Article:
Outpatient Treatment for Alcoholism – Outpatient Programs By: Stacy Lott, PsyD, CADC
Many people don't realize they can receive effective alcohol treatment in outpatient drug rehabilitation. The reality is, alcohol is a drug and outpatient therapy is very beneficial for treating the many forms of alcoholism.
Outpatient drug rehab is a flexible option for people who are unable to commit to a residential program. Many have jobs from which they cannot take time away or have children they must care for.
In addition to flexibility, outpatient treatment enables people to come in, learn new skills, and immediately utilize them in the real world. People can see what works and doesn't, come back in, process that and build upon it.
Gateway Alcohol & Drug Treatment Centers' outpatient drug rehab program utilizes evidenced-based treatment, which has been shown through research to be the most effective. More than a support group, our program helps participants build the most effective coping skills.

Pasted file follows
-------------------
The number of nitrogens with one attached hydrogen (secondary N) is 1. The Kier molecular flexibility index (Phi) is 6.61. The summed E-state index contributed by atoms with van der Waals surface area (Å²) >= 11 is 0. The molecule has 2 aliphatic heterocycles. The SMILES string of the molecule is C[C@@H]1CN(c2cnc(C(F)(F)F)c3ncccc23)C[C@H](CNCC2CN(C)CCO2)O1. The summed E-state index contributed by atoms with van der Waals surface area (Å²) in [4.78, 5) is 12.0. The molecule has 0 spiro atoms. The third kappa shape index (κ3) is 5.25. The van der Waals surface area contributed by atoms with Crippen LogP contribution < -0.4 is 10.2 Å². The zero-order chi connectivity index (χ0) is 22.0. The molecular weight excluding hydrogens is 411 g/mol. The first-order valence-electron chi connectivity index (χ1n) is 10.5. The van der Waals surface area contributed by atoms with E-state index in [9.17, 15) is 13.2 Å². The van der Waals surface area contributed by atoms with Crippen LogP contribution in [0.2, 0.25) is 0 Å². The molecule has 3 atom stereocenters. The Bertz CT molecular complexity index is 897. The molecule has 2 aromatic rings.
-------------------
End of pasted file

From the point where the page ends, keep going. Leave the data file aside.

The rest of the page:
The ultimate goal of alcoholism treatment is to help people learn to tolerate negative thoughts, emotions and situations without the use of alcohol. A variety of evidence based skills and curricula are used to reach this goal.
The program begins with Intensive Outpatient (IOP) three hours a day, four to five days a week, for six to eight weeks, followed by Basic Outpatient (BOP) for the same length of time but fewer days a week.
Participants in Gateway's outpatient programs build relationships with others in the group, the instructors, and family members. In building these relationships, they can apply newly learned skills.
Outpatient drug rehab creates a lasting benefit for those who need effective alcohol treatment. Rather than coming in, learning and moving on, we've found the majority of people who participate continue to attend after their program is complete. Making positive changes is motivating and people learn that by helping others they help themselves. To remain connected, many eventually participate in our Alumni Leadership groups, maintaining the relationships they've built and benefiting from mutual support.